ACLU threat reverses filter policy

Facing a lawsuit threat from the ACLU, a Southern California county reverses itself and bars mandatory Net filtering at public libraries.

3 min read
Facing a lawsuit threat from the American Civil Liberties Union, a large Southern California county has reversed its policy of filtering Net access at public libraries.

The Board of Supervisors for Kern County voted last night to buy more computers for its libraries to offer unfiltered Net access for adults and minors at each of its 25 branches. For more than a year, the community has had filters on most of its 50 library computers as part of the policy it adopted in 1996 to screen out sexually oriented and obscene sites for Net users under the age of 18.

As of today, libraries with just one computer will not screen any Net sites. Once the new PCs are implemented, adults and minors alike will be able to choose if they would like to surf with the filters activated.

"They're working on it as we speak; it's kind of an immediate order. The board decided that it would be less expensive to implement the new computers than to fight a lawsuit," Dave Strong, a field representative for supervisor Pete Parra, said today. The county will spend an estimated $40,000 to comply with its new plan.

As reported last week, the ACLU sent a letter to Kern County demanding that the filters be lifted within ten days. If the county didn't comply, the ACLU said it would file a lawsuit on grounds that the county was violating adults' free speech rights.

If the ACLU had sued, the landmark case could have decided the constitutionality of Net filtering at public libraries. The ACLU and groups such as the American Library Association say filtering programs often censor sites with redeeming social value.

The civil liberties group has been negotiating with Kern County since October. The closely watched case highlights an issue cities are facing around the nation. Some local officials support unrestricted Net access, while others use blocking technologies on all computers. A handful are hammering out policies to just limit children's ability to view pornographic or obscene material.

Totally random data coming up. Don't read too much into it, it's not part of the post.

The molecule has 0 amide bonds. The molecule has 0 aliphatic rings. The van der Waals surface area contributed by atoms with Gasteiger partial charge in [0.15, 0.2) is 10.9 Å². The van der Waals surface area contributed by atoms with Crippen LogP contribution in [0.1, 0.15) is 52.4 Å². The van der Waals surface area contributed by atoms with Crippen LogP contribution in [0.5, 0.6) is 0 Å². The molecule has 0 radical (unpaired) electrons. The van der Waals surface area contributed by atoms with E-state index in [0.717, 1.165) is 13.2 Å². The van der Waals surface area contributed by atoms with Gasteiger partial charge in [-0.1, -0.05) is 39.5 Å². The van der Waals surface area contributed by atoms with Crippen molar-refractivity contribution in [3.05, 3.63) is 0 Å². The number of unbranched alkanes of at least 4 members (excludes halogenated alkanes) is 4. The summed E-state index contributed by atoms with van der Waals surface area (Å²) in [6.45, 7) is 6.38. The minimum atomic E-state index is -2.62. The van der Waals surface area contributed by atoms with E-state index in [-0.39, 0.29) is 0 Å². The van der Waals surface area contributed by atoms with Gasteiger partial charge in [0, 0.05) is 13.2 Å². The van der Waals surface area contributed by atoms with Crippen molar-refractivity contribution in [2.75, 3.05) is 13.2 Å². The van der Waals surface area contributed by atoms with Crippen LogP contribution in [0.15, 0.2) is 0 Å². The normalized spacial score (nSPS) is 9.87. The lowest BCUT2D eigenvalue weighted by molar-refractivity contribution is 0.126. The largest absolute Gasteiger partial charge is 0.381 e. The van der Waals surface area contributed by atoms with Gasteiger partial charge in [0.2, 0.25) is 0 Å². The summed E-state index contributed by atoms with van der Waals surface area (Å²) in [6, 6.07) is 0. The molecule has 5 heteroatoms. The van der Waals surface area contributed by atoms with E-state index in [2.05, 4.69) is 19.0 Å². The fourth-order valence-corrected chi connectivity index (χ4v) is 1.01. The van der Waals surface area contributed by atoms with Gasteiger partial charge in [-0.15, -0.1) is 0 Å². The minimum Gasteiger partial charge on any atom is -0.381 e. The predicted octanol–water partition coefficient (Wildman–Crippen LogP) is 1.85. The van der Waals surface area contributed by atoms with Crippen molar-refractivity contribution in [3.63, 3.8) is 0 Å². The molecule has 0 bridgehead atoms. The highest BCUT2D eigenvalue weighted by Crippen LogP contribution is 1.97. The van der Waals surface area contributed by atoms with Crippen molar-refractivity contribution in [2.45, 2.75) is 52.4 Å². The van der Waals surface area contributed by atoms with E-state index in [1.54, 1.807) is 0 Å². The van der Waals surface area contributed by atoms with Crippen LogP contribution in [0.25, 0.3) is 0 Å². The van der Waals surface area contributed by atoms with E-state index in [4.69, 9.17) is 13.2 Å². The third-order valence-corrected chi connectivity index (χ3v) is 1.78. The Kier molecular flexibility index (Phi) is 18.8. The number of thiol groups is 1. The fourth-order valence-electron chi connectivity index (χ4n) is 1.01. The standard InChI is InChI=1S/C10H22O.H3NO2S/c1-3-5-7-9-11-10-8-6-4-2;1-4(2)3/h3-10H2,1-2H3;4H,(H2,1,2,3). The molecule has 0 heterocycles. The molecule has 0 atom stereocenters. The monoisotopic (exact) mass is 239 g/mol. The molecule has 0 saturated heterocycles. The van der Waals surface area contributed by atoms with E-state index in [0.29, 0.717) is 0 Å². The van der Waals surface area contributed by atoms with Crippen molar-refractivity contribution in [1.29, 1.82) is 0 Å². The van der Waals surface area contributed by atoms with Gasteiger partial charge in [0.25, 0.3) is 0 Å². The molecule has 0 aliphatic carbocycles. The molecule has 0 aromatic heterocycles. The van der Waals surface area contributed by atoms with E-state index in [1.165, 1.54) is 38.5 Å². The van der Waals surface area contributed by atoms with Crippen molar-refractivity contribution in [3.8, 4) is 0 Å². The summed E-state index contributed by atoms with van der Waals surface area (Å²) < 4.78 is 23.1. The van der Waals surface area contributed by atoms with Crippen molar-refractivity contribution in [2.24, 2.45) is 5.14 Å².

The ACLU is waiting for the outcome of another lawsuit, this one in Loudoun County, Virginia, where a local civil rights group has sued the county for barring access to certain Web sites for all patrons regardless of their age. Also, the ACLU is monitoring developments in Austin, Texas, where Cyber Patrol filtering software is installed on Net access terminals in libraries.

"Kern County backed off. It's great. They decided to honor the First Amendment rights of their patrons," ACLU national staff attorney Ann Beeson said today. "We would not have backed down if the minors' rights issue had not been resolved. Hopefully, other libraries will follow their example."

The decision was not celebrated by all, however. Some parents may want more assurance that their children aren't peeking at smut when accessing the Net at the library, according to Kern County officials.

"It's not a very popular decision within the county because this county is a very family oriented county where protection of children is first and foremost," Strong said. "However, I guess there were some constitutional issues that were being raised by the ACLU. Still, it wasn't a happy compromise."

Kern County has argued that its filtering policy complies with a California state law that prohibits making "sexually explicit" material available to those under age 18. The county Board of Supervisors voted last summer to install N2H2's Bess blocking system in all public library computers.